I ran across this short film about depictions of masculinity in Disney films recently and was interested and impressed. Of course there are all sorts of problematic things happening with gender roles in popular media, and Disney films have no shortage of criticism written about them in general, but most often I see those critiques from the perspective of femininity and women, less so with the emphasis on masculinity and men.
I’m glad this work is becoming more commonplace, we really need more revisioning and reclamation of masculinity in our culture.
9 thoughts on “Masculinity Depictions in Disney Films”
I totally wrote a paper about masculinity in Disney lyrics for a contested masculinities class. Glad I'm not the only one who noticed :)
that’s really cool, i love seeing masculinity studied in all the ways femininity has been studied.
now for the “yes, but.” which is that i think disney tends to make a major distinction between “good” and “bad” masculinity, which i largely agree with. (note that it’s been quite some time since i’ve seen most of the movies i’m thinking of.)
that is, as the video says, all men are expected to be strapping and strong (and possibly also the objectifying women bit; i can’t remember well enough to either agree or disagree with that one). however, if these are his only features, he is typically the bad guy – the video uses gaston more than anyone else as the example of a disney man, but remember that he is not a disney hero!
take the lion king (always my favorite), where simba becomes strong because he’s a freakin’ lion, but he only comes home and does his hero thing because he learns to believe in himself and care about others. plus he only really wins because he has friends who help him out. i think that’s pretty legitimately masculine, in the best way possible.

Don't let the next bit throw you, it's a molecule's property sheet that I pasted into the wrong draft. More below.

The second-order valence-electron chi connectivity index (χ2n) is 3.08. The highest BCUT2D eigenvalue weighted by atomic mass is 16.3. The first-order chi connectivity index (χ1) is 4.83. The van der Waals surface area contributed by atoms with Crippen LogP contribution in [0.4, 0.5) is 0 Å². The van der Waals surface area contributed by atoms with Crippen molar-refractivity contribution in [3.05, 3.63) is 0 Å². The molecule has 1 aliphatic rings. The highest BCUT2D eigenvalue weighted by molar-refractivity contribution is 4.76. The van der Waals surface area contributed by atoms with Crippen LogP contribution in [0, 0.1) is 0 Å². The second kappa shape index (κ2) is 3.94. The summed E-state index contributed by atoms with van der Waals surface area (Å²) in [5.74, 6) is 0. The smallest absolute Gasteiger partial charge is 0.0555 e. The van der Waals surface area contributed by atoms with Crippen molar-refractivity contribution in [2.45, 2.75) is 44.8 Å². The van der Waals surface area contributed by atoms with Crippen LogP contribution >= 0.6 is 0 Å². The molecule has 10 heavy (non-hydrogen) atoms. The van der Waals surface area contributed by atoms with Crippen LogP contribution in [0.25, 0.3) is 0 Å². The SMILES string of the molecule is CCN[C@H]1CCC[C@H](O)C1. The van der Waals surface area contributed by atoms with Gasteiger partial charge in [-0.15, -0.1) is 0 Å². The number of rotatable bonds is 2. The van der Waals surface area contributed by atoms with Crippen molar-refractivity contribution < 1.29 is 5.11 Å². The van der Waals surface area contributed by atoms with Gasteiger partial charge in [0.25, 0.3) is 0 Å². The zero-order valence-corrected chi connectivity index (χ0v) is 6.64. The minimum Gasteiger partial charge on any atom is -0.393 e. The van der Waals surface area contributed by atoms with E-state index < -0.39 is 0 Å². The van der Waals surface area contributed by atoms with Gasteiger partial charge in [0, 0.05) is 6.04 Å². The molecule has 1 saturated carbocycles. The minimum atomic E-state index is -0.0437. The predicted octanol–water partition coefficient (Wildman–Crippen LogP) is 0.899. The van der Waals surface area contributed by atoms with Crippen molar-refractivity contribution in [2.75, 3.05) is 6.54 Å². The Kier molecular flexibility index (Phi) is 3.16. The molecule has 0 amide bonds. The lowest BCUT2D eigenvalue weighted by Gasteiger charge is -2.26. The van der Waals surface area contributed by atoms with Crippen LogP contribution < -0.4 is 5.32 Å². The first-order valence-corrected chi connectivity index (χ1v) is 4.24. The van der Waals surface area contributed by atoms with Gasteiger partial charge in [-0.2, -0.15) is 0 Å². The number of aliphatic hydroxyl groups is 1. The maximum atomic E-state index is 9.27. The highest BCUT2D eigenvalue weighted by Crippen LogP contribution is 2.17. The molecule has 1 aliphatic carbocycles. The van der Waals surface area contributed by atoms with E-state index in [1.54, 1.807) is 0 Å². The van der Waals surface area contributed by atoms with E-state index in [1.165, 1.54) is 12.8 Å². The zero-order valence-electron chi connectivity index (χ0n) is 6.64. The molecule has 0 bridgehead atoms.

so, i’d say (to borrow the triads that conclude the video) that, according to disney “sexism, strength and dominance” make a (implied: “real”) man, but “caring, compassion and vulnerability” (okay, not vulnerability, but definitely the first two) make a hero.
if you have none of these qualities you’re the wussy sidekick to the villain, and if you only have the latter, you’re the wussy sidekick to the hero. but that’s another story for another day.
p.s. couldn’t help note the Gaston song (all about what men are ‘supposed’ to be) includes “and every last inch of me’s covered in hair!” timely! =)
Disney movies are also notoriously racist and the masculinity that is being valorized in these films is largely, if not exclusively, white male masculinity. Racialized (non-white) depictions of masculinity are repeatedly vilified and exoticized. Even in Disney films where all of the characters are presumably non-white, villains are given features, behaviors, and ways of speaking that are very clearly racialized.
I have been reading and enjoying your blog for a couple of years now. I love how you theorize the intersection of gender and sexuality in your life and I would be really interested in hearing how you (and your lovely readership) see your racial identity intersecting with your gender identity/ expression. (Perhaps in a future post?)
[Hey, thanks for that. I definitely agree that there is a ton of racial representation in Disney (as a quintessential example, though certainly in just about everything else in popular media counts, too) that warrants theorizing. I don't have the same kind of racial theory background that I do sex & gender, mostly because I am in the privileged position of being white. I often think about how race intersects, but I shy away from it – here especially – partially because I don't have the time that I'd like to do the research and make the references, and it's riskier for me to talk about race as being part of the dominant group. But thank you for the encouragement, I do have a few intersection ideas in particular on my list of posts to write, and I will boost up the priority of talking about race. It's really important, and I know a lot of my fear and hesitation about writing on it is because of my position of privilege, so I feel like I don't know where to start or what to say. But honestly, just saying that would be saying something, at least. – ss]